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Hard-Boiled Wonderland and the End of the World (Haruki Murakami)

First impressions: interesting, entertaining, puzzling. I’m really interested by how the form of this novel — alternating chapters that initially appear to be in separate worlds but ultimately converge — mirrors the content. Not only does the isolation of the End of the World suit…

Tracks (Louise Erdrich)

Now I can see why so many people recommended this book to me. It’s a very interesting read, especially for someone who’s interested in the things I’m interested in. For one thing, the politics of this novel are really complex. The chapters alternate between two…

The Dew Breaker (Edwidge Danticat)

Oddly enough, this novel somehow ended up on my reading list as a magical realist novel. Now that I finished it, I’m not sure this is really where it belongs. The narrative style is, however, interesting. Each chapter is focalized around a different character; while…

Haroun and the Sea of Stories (Salman Rushdie)

I’ve read this book a number of times now, but every time it has me from the first sentence: “There was once, in the country of Alifbay, a sad city, the saddest of cities, a city so ruinously sad that it had forgotten its name.”…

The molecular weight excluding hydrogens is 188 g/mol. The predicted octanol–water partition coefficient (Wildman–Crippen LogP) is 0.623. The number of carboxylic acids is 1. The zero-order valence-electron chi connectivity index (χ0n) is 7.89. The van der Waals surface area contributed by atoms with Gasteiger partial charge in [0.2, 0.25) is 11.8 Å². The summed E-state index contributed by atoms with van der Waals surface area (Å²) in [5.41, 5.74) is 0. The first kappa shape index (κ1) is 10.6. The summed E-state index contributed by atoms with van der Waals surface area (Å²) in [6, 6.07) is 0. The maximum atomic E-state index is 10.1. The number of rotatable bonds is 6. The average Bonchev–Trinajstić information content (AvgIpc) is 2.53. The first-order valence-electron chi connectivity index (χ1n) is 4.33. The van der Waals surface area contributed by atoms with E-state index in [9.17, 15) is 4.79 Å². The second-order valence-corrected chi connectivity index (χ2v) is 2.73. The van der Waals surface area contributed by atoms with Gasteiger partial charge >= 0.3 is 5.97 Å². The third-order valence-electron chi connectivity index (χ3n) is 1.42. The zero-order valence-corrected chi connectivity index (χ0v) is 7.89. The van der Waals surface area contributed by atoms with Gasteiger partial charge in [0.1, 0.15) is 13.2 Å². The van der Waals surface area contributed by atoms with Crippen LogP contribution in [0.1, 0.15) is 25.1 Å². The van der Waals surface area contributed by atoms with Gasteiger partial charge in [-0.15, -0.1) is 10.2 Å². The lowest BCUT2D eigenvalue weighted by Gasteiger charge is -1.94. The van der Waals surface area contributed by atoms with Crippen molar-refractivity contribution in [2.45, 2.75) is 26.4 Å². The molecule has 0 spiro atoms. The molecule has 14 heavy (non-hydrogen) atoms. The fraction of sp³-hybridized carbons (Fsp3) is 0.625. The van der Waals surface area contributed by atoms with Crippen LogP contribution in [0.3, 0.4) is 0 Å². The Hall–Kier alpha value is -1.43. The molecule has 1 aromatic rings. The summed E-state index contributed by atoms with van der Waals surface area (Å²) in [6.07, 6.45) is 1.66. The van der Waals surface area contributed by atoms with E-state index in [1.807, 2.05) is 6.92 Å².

Midnight’s Children (Salman Rushdie)

If I had to describe this veritable tome of a book in one word, I’d have to say that that word is INTENSE. I’ve read Rushdie in the past — Haroun and the Sea of Stories and The Satanic Verses — and while these texts…

Fool’s Crow (James Welch)

As I read this novel, I was continually distracted by the fact that the characters were Pikuni (Blackfeet), and they were inevitably going to be decimated by novel’s end. Since the text is set in 1870, I knew that westward expansion and broken treaties where…

Butterfly Boy: Memories of a Chicano Mariposa (Rigoberto González)

This memoir reads like a novel. I think part of that is the disjointed nature of time González writes through — some parts are strictly chronological, but they are interspersed with chapters that move back and forth in the author’s past or that bring the…

Macho! (Victor Villaseñor)

This book had a lot of things going on. It took up politics on so many levels (Chávez and his unions, immigration, loyalty, family, etc.), and there were times when this did stretch the story a little thin for me. However, I think that for…

Runner in the Sun (D’Arcy McNickle)

I just finished D’Arcy McNickle’s 1954 novel about a young boy named Salt who saves his people from … well, from themselves, I suppose. It’s a nice story, although it is written in an almost fable-like language which has the potential to oversimplify its message…